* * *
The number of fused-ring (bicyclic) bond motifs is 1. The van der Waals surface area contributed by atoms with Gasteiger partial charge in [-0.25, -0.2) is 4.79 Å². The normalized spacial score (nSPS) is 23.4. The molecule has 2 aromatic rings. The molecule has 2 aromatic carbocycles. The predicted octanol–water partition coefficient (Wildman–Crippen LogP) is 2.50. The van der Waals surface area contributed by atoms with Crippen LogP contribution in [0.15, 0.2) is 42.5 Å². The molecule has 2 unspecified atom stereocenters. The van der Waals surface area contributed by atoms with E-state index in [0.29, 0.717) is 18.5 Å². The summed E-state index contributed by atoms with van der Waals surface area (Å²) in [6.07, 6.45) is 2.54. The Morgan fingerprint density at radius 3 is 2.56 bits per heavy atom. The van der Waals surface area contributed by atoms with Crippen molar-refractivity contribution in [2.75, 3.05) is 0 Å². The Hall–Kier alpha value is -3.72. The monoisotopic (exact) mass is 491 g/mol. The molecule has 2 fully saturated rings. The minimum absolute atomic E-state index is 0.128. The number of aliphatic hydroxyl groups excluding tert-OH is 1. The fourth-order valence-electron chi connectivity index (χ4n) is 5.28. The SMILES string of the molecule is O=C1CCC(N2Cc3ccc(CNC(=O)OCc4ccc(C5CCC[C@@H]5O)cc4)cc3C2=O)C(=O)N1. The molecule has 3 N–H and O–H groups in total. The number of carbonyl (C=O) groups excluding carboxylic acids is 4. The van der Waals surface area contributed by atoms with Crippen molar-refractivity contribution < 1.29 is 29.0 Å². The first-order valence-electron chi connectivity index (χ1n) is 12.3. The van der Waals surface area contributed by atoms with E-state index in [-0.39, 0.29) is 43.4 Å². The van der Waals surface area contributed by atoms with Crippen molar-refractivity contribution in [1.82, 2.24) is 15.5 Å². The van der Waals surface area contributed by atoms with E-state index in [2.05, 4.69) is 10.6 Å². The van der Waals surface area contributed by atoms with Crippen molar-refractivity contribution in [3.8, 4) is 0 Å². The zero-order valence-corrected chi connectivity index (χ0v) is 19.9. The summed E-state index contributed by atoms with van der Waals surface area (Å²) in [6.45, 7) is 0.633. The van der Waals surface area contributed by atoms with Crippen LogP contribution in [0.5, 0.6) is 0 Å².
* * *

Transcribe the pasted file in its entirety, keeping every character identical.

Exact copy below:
The number of fused-ring (bicyclic) bond motifs is 1. The van der Waals surface area contributed by atoms with Gasteiger partial charge in [-0.25, -0.2) is 4.79 Å². The normalized spacial score (nSPS) is 23.4. The molecule has 2 aromatic rings. The molecule has 2 aromatic carbocycles. The predicted octanol–water partition coefficient (Wildman–Crippen LogP) is 2.50. The van der Waals surface area contributed by atoms with Crippen LogP contribution in [0.15, 0.2) is 42.5 Å². The molecule has 2 unspecified atom stereocenters. The van der Waals surface area contributed by atoms with E-state index in [0.29, 0.717) is 18.5 Å². The summed E-state index contributed by atoms with van der Waals surface area (Å²) in [6.07, 6.45) is 2.54. The Morgan fingerprint density at radius 3 is 2.56 bits per heavy atom. The van der Waals surface area contributed by atoms with Crippen molar-refractivity contribution in [2.75, 3.05) is 0 Å². The Hall–Kier alpha value is -3.72. The monoisotopic (exact) mass is 491 g/mol. The molecule has 2 fully saturated rings. The minimum absolute atomic E-state index is 0.128. The number of aliphatic hydroxyl groups excluding tert-OH is 1. The fourth-order valence-electron chi connectivity index (χ4n) is 5.28. The SMILES string of the molecule is O=C1CCC(N2Cc3ccc(CNC(=O)OCc4ccc(C5CCC[C@@H]5O)cc4)cc3C2=O)C(=O)N1. The molecule has 3 N–H and O–H groups in total. The number of carbonyl (C=O) groups excluding carboxylic acids is 4. The van der Waals surface area contributed by atoms with Crippen molar-refractivity contribution < 1.29 is 29.0 Å². The first-order valence-electron chi connectivity index (χ1n) is 12.3. The van der Waals surface area contributed by atoms with E-state index in [-0.39, 0.29) is 43.4 Å². The van der Waals surface area contributed by atoms with Crippen molar-refractivity contribution in [1.82, 2.24) is 15.5 Å². The van der Waals surface area contributed by atoms with E-state index in [2.05, 4.69) is 10.6 Å². The van der Waals surface area contributed by atoms with Crippen molar-refractivity contribution in [3.8, 4) is 0 Å². The zero-order valence-corrected chi connectivity index (χ0v) is 19.9. The summed E-state index contributed by atoms with van der Waals surface area (Å²) in [6.45, 7) is 0.633. The van der Waals surface area contributed by atoms with Crippen LogP contribution in [0.5, 0.6) is 0 Å².